Over the past few years, the global economy has experienced a fair amount of “deglobalisation” which has forced economies around the world to be inward looking; shying away from open borders and trade.
During this period, Zimbabwe has embarked on a programme of economic and political reform, which has unfortunately been impacted by various exogenous tremors and shocks, including climate change in the form of Cyclone Idai and the drought, and now Covid-19, all of which have made the ride far bumpier than expected.
As decision makers responsible for charting a new course for our nation, and in particular our nation’s economy, Treasury drew a roadmap which has been followed to the letter from day one. This road map is both ambitious and brave.
It was anchored on a fundamental premise that as a country, we could no longer sustain “more-of-the-same economics”.
Shaped therefore by the vision of the New Dispensation under the leadership of President Mnangagwa, the new economic roadmap, dubbed the Transitional Stabilisation Programme (TSP), recognised the need for economic transformation based on a complete departure from the old way of doing things. The TSP, became the first step in the transformative journey towards Vision 2030 — which is for “Zimbabwe to become a middle income economy by 2030”.
As a necessity therefore, the TSP committed the leadership to implementing very tough, but necessary policy decisions, and to stop kicking the can down the road.
Under the reform agenda, Government set out to tackle a number of major issues amongst them; addressing the public sector human resources base through civil service reforms; reforms of State-run entities, reigning in runaway Government spending; addressing graft and mismanagement.
The Government also began a process of serious currency reforms in order to get our own currency and regain control of fiscal and monetary tools of economic management.
The TSP simply recognised that Zimbabwe’s economy needed to be reformed, restructured and rebuilt.
Along the way, however, we have hit many barriers. From recurrent severe drought spells, cyclones and a global virus pandemic; luck has not been on our side. However, we have maintained our resolve and continue to focus on our goal.
One of the key pillars of the TSP was financial and diplomatic re-engagement. On the diplomatic front, the Ministry of Foreign Affairs and International Trade has also charted a new course for re-engagement. They have reached out to all our friends; old and new, with a clear and genuine message: Zimbabwe is back, and we desire to be a respected and responsible member of the international community.
President Mnangagwa has bravely pressed a restart button on many relationships, declaring a new period of cooperation and friendship with all the nations of the world, based on a new national consciousness, a respect for self, and a respect for others.
His Excellency’s re-engagement plan is already paying handsome dividends.
Indeed, the reverberations from this policy have been felt on the economic front too. FDI inflows rose sharply in 2018, though currently investment has stuttered with the advent of Covid-19.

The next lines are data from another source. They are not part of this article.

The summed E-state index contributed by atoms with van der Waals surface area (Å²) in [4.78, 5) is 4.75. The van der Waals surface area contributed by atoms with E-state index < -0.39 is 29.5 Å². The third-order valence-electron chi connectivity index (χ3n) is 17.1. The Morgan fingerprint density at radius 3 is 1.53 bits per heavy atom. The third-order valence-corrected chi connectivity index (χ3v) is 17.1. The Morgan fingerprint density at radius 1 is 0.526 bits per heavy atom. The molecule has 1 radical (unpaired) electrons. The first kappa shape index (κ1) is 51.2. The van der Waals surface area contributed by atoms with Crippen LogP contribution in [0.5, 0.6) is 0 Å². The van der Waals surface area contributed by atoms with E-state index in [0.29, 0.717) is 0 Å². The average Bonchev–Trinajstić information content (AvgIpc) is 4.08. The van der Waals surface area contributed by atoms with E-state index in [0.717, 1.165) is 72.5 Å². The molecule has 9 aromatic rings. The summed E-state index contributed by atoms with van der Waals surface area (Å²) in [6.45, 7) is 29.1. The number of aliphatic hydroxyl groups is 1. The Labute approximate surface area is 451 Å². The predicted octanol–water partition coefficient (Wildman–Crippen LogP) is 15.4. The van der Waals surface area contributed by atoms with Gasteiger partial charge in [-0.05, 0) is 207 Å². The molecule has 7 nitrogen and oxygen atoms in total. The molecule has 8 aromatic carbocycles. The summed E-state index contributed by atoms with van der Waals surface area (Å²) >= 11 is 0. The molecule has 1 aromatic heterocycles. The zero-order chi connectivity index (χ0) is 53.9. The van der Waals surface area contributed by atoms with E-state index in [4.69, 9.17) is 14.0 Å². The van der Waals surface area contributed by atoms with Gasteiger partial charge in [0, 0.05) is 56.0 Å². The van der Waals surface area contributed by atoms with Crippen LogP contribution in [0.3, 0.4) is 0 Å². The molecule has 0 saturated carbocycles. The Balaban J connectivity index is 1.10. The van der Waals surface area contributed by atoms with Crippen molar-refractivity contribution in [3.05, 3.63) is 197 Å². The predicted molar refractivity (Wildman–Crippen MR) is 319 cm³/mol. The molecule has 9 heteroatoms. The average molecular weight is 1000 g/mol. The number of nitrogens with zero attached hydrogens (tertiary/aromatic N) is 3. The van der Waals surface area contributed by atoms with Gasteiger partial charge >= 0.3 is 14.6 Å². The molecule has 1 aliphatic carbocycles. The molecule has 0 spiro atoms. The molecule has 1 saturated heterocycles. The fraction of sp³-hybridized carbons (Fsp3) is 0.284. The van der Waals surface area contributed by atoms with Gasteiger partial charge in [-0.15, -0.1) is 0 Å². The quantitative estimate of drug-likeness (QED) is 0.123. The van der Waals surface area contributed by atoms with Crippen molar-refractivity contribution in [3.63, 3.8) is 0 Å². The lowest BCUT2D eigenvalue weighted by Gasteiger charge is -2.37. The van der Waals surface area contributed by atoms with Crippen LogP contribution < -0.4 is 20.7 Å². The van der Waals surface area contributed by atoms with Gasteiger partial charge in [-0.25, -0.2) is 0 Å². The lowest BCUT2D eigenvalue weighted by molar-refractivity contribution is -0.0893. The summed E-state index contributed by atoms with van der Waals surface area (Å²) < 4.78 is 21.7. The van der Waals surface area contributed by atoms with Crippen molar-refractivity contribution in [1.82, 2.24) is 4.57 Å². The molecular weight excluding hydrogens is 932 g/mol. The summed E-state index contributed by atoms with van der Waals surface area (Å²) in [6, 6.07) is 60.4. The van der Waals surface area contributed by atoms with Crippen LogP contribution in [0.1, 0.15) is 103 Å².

However, international aid has fortunately not suffered. In fact, coming at the peak of reform and during a period of austerity and belt tightening, the Covid-19 crisis has hit particularly hard, but Zimbabwe has been blessed by a true spirit of generosity by many of our international friends.
The funds received for the well-being of our nation during this period amount to almost US$200 million, including over US$45 million from the UK, over US$60 million from the EU and about US$8 million from the US.
The African Development Bank has shown its solidarity once again with over US$13 million, while BADEA (The Arab Bank for Development in Africa) has provided us with US$10 million.
Other generous donations have come in from the World Food Programme, the Global Partnership for Education, the Government of Japan, the World Bank, Global Financing Facility, The Global Fund, and of course the UN and its various agencies. Funding and life-saving medicines from friends such as India, China, and Russia have also proven to be game-changers for our health system during this time of need.
We are doing all in our power to leave the dark times of instability — financial, political and diplomatic — behind us. The next few months, as the world tries to get back to normal, will provide more challenges for both the people of Zimbabwe and its leadership.
However, one thing remains crystal clear. We cannot go it alone. We will continue to strip down the wall of isolation that has been built around the nation and branded us as an international pariah state. We will continue to work with the international community to wear down the sanctions regime that has pushed our nation into isolation.
Zimbabwe will continue to engage with the world, with all-weather friends and with former foes.
We are resolute on our re-engagement path with the nations of the world and the international financial organisations, who continue to provide a lifeline to our economy. We will continue to engage for the future of Zimbabwe.
As we move into a new era of even deeper and broader reforms, we must open up Zimbabwe in a manner previously unseen.
While the Covid-19 pandemic has been yet another hurdle in our quest for prosperity; through patience and hard work, we will overcome this too. Sensible economics, responsible fiscal policy, and close cooperation with the nations of the world are the pillars that will put Zimbabwe’s economy back on its feet again.